Troy Stoudermire’s impact on the field for the Gophers is undeniable.
As a senior, he only played in the first four games of last season, yet he led the team in interceptions with two by year’s end.
Stoudermire, 21, was granted a fifth-year of eligibility in January by the NCAA after a broken bone in his right arm made him miss the entirety of the Big Ten schedule last season.
During the Gophers’ annual spring game Saturday, their return man was forced to work on a transition that began during his junior year — starting cornerback. His impact was limited because no kick returns were allowed during Saturday’s game.
Head coach Jerry Kill said Stoudermire’s progress is due to his own preparation and motivation to get back on the field.
“You’ve really got to credit Troy for his growth as a young man and as a player,” Kill said. “He’s done everything we’ve asked him to do on and off the field.”
The Dallas native started at quarterback at Skyline High School. Then, former Gophers head coach Tim Brewster and his staff recruited him as an athlete — no specific position. By the end of his freshman year, he had already set the Gophers’ record for kick returns (42) and yards (1,083) in a single season.
“His explosive feet, his short-area quickness are off the charts,” Brewster said. “Those attributes mixed with his physical toughness
make him an outstanding cover corner.”
The all-around athlete also got time at wide receiver during his sophomore and junior years with the Gophers, until eventually settling in at cornerback, all while returning kicks.
Entering this season, Stoudermire holds the all-time Big Ten record with 3,102 kickoff return yards and is within reach of the NCAA record of 3,517. But he has never returned a kickoff for a touchdown in his collegiate career.
He admitted after Thursday’s practice that the NCAA record is on his mind.
However, Stoudermire will have another obstacle this season in breaking the record.
The NCAA mimicked the NFL in moving kickoffs forward five yards to the 35-yard line and placing touchbacks at the 25 instead of the 20. The new rules will be implemented this season in the name of player safety and could result in less kickoff returns overall.
“They moved it back, but I’m still ready to take it out any time I feel like it,” Stoudermire said. “Coach [Kill] told me it’s my choice.
“But it’s not the biggest thing on my mind right now.”
It also appears his healed right arm isn’t weighing on his mind. Injured seven months ago in Minnesota’s final nonconference tilt, he says he’s healthy and ready.
Saturday he jammed the Gophers’ starting wide receivers at the line, giving them trouble until they could make it five yards downfield.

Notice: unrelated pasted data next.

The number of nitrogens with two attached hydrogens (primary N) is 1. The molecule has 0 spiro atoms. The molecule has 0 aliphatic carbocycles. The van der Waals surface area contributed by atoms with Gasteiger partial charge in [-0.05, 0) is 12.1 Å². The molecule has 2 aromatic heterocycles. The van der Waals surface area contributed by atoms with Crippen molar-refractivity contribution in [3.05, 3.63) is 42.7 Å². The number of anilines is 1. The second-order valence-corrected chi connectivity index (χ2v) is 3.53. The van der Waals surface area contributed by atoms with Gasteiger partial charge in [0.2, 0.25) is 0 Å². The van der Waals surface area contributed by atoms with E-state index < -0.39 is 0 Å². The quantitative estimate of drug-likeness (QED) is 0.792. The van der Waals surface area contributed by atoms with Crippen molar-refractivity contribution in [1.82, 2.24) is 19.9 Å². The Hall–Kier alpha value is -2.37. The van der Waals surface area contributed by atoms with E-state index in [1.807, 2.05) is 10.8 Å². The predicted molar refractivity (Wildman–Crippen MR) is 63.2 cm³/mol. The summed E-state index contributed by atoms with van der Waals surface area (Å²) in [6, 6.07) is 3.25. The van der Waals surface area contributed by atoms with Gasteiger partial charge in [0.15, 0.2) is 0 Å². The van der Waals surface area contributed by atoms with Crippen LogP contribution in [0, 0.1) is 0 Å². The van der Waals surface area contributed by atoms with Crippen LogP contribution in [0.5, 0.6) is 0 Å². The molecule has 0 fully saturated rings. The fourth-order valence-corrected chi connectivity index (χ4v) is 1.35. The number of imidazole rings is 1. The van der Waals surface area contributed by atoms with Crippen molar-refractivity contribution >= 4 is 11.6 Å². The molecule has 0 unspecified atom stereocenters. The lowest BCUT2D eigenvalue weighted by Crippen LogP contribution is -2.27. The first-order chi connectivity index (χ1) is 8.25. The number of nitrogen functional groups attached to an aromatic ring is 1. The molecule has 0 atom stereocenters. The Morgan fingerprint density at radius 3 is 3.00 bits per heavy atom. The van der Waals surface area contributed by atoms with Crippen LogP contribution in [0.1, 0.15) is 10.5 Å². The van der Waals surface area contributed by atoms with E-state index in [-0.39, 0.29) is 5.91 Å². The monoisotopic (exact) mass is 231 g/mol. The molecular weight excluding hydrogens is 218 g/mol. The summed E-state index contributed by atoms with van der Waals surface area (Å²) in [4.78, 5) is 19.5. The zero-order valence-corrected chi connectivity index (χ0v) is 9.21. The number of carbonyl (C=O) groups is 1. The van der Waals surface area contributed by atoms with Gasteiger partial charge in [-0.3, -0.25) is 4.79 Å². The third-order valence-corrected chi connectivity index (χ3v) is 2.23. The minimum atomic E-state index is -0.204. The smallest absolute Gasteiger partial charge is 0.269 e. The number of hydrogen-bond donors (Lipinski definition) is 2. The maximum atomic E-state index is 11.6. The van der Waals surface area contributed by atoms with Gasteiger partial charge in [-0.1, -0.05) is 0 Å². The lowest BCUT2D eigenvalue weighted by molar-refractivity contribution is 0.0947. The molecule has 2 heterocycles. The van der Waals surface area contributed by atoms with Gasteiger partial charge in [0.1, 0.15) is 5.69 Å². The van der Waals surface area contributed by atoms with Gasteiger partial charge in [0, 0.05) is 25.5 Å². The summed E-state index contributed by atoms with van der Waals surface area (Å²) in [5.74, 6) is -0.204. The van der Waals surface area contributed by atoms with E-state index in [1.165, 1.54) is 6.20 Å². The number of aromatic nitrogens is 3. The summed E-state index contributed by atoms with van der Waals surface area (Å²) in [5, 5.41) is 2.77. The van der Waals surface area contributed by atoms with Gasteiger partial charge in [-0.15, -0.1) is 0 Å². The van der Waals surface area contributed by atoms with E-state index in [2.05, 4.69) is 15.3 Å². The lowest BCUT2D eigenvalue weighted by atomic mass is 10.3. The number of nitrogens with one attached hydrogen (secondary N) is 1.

“[The arm] didn’t bother me at all,” Stoudermire said Saturday. “I’m 100 percent and ready to go because when I was still hurt, I was in the weight room and film room every day.”
He’s only one of three returning defensive backs with experience in the Gophers system. Without the younger players filling roles, Kill said, Minnesota wouldn’t have a roster deep enough to hold scrimmages.
“We hope there’s more depth [in the secondary],” Kill said. “We lost seven secondary players [after last season]. If we don’t replace any of those guys, we don’t have a spring game or practices.”
Stoudermire and senior Michael Carter are the only two upperclassmen with experience at starting corner as last year’s starter Brock Vereen moves to safety. They’ll front a large group of young defensive backs and a couple of newcomers from junior colleges.
“It’s great [Stoudermire] got the extra season; we need him,” Carter said. “We just have to be leaders as we have the experience. Get on [the underclassmen] when they mess up but make sure we congratulate them when they do it right.”
Sophomore safety Derrick Wells said Stoudermire goes out of the way to help the younger guys.
“Even though he plays corner, he always helps me on the field,” Wells said. “He’s the veteran and is always there to make sure we’re watching film after practice.”
Brewster said when Stoudermire first came to Minnesota from Texas, he suffered from homesickness.
“But when he was on the field he was always in his element. I think that helped his development as a person and as a football player,” Brewster said.
As spring practices ended with Saturday’s game, teammates like Carter said they have noticed a difference in Stoudermire’s demeanor on the field throughout his time at Minnesota.
“Troy and I have been around each other for so long,” Carter said. “He’s really changed from the not-talkative Troy to the real-talkative Troy. He’s always the first one up on the drills saying what needs to be said.”
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